To judge by media coverage, the biggest problems with tax have to do with household names.
Most of the tech giants —the likes of Apple, Google, Facebook, and Amazon — are under the continuous scrutiny that goes with being a large public company, and their tax affairs can attract a prurient interest.
A tax issue can propel lesser-known companies into the limelight, like the €1.6bn tax challenge by Revenue on drugs company Perrigo. Sometimes it is the sheer size of the amounts involved rather than the tax issue that’s in dispute, which warrants the public attention.
The other reason such companies feature in the news is simply that we know their tax affairs. They are compliant and make their returns to the taxman. Some, as publicly quoted companies, have additional reporting requirements to stock exchanges. This pushed the Perrigo tax story into the public domain. Others have fallen foul of public investigations or challenges, as was the case with Apple.
There is an ongoing debate as to whether businesses generally behave in a sufficiently transparent way, with the European Parliament pushing the commission last week to speed up the creation of some form of publicly available register of who pays what and where.
It doesn’t follow automatically that because something isn’t fully transparent it is illegal. However, what is illegal is rarely fully transparent, and tax evasion falls into this category. By the reckoning of the UK revenue authorities, who devote considerable time and effort to tracking such matters, the biggest tax losses don’t arise from tax planning and tax avoidance.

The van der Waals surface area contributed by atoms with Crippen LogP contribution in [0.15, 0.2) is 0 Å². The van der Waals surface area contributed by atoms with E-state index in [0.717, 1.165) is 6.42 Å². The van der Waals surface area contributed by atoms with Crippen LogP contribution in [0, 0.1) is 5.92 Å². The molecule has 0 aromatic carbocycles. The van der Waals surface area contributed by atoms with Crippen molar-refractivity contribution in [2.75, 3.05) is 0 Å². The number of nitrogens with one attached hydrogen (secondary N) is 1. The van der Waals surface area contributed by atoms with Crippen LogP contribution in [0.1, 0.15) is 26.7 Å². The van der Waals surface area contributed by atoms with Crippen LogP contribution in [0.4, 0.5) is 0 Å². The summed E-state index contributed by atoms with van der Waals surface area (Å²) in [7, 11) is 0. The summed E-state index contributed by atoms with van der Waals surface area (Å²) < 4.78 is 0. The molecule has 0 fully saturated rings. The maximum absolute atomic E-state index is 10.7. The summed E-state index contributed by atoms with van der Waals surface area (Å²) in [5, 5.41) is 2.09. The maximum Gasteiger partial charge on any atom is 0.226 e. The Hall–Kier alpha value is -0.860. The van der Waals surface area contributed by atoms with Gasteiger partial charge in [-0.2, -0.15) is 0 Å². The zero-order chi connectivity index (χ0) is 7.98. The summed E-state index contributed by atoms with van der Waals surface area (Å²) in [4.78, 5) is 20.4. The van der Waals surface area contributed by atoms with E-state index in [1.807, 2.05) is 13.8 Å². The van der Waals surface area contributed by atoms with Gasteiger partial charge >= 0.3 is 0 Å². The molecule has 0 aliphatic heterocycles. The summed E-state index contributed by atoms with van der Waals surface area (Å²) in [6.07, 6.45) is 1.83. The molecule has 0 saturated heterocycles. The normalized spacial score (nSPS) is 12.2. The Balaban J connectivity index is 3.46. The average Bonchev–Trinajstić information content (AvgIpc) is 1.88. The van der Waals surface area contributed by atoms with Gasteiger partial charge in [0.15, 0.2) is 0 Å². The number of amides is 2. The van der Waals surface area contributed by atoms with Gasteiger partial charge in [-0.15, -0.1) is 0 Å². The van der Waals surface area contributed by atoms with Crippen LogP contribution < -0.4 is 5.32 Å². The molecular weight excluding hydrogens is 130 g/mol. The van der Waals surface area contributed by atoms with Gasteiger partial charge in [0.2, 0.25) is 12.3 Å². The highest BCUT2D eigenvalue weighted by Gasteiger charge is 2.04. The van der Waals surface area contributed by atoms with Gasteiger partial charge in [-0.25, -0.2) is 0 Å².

They arise as a consequence of the shadow economy, the individuals and businesses who don’t declare income or gains and don’t pay the tax on them, often using cross-border and offshore methods to hide their hot money. Nobody knows exactly how much tax is evaded but we know it’s a lot.
Just as criminals don’t usually give lists of their activities to the gardaí, tax evasion by definition is unreported. Revenue’s list of tax defaulters represents only a tiny fraction of tax default activity because even if detected, not all default warrants publication in this way. We are left to educated guesses as to the scale of the shadow economy.
Austrian academic Friedrich Schneider has estimated the size of the shadow economy by reference to things like a country’s economic output and money supply, along with business surveys and the effectiveness of commercial regulation in a given territory. His studies and those of his colleagues even take account of the amount of light given out by cities at night, as an indicator of the amount of activity going on.
In his most recent report for the World Bank, he reckons that OECD countries are “missing” about 15% of their economic activity on average. If that is so, then tax receipts in many OECD countries are possibly somewhere between 5% to 10% less than they should be.
So how does Ireland fare? We have one of the smallest shadow economies in the world, according to Schneider and his colleagues. Out of more than 150 countries analysed, we seem to rank 14th, below the likes of Switzerland, the US, and Japan, but ahead of Canada, Norway, and France. We do well relative to many of the other EU member countries.
There’s an irony in having to constantly defend our tax policies internationally, while being one of the top performers compared to many of our international critics when it comes to ensuring compliance with those policies. It’s again being blamed for something we didn’t do.